About those white horses.
147th Prostitute Press
21 November 2003
WHITE horse, the classification to identify sons of influential Singaporeans enlisting for national service, is an unwelcome intrusion on the military scene. In the light of recent incidents involving the navy and NSmen, with fatalities recorded, there will be heightened sensitivity about the treatment young adults receive in the Singapore Armed Forces. It was good that Minister of State for Defence Cedric Foo sought to clear the air. Up till now, the label of white horse had been shrouded in mystique and murmurs. While disclosure of the classification's existence - long an open secret, though never officially admitted - came as no surprise, it was news to most that the system had been discontinued since 2000. There were also palpable gasps of disbelief that, contrary to common belief, the classification was not meant to single out the privileged for dispensation from tough training.
The SAF was said to have introduced it as part of its monitoring system in the late 1970s, when most NSmen favoured clerical and other 'soft' positions.
Marking out those from prominent families allowed the SAF to ensure they did not use their connections to gain exemption from NS, or downgrade their medical classification. In effect, being classified a white horse was a bane rather than a blessing. Those declared medically unfit by a doctor had to get confirmation of such from the commanding officer of the medical classification centre, an extra step not required of those who were not white horses. Even with the officer's approval, white horses were denied comfortable office jobs in Mindef but were sent down to ground units. The fit ones, meanwhile, were made to rough it out in combat positions.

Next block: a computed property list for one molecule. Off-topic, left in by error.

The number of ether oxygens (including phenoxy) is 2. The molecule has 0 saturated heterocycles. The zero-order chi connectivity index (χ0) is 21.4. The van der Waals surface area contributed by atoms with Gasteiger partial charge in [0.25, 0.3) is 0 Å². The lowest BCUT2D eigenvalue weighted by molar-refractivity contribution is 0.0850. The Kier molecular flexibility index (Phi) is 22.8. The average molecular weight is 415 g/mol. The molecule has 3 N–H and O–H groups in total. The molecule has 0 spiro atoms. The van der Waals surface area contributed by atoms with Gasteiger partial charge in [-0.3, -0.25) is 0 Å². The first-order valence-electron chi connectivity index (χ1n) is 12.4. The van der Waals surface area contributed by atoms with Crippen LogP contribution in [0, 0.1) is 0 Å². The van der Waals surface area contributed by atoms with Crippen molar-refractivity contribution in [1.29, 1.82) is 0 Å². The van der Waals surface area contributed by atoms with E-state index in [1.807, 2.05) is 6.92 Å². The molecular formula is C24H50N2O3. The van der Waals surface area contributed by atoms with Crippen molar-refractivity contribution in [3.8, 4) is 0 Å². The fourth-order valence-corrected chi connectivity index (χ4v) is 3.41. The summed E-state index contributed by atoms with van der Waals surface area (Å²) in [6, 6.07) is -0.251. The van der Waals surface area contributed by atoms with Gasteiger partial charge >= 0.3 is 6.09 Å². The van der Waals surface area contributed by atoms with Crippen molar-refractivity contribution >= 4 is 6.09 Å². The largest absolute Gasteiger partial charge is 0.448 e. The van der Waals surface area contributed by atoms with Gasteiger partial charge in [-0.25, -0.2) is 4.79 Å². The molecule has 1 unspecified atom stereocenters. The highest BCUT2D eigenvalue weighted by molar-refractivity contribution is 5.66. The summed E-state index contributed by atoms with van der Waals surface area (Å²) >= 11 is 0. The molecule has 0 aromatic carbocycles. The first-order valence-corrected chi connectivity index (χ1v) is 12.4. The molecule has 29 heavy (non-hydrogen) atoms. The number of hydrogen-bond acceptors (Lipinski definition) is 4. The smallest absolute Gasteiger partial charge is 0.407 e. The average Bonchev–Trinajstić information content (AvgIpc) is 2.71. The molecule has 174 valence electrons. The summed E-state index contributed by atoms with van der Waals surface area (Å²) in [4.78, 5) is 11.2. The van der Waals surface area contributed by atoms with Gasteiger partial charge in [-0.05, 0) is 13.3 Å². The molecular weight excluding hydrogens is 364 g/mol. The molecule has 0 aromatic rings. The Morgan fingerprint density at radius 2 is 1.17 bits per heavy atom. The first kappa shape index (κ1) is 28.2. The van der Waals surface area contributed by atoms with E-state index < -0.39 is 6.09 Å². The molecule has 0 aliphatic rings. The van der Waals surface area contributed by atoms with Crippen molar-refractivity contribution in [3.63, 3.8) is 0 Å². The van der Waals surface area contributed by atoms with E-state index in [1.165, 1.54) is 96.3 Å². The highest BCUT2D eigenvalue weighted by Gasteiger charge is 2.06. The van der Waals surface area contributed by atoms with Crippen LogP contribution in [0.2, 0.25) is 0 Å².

While welcome, these explanations may have failed to calm the growing indignation surrounding the controversial classification. Many NSmen, past and present, have insisted they had seen special treatment being given to white horses and their platoon mates. They were given more canteen breaks, better food and later wake-up hours, it was said. Of that, Mr Foo noted that if the label had sounded an alert to camp commanders and officers to take extra care of the sons of so and so, it was an unintended consequence. 'Like anywhere in society,' he allowed, 'there will be some people who are more prone to bootlicking, but let me say categorically that it is not the policy in the SAF'. But his suggestion that sons of the great and good could indeed be granted preferential treatment if such a classification had not existed, itself calls into question the ability of the SAF to treat all enlistees equally, regardless of parentage and family circumstances. Perhaps, the white horse file had to be kept open as a checking device in SAF's formative years, when the military was still building up its professionalism, refining its personnel and training systems, and carving out a reputation for turning out hardy, employable young men.
But any sort of labelling - official or not - has no place in the well-oiled outfit that the SAF has become. Among its many strengths, it prides itself on its egalitarian tradition. Indeed, if such a system were applied to other sectors - say, preferential treatment given to ministers' offspring in the civil service as a birth right - there would be a huge hue and cry. And so there should be if special dispensation exists in a citizen's army, where the founding principle is equal treatment for all - regardless of language, race, religion or the name of the father.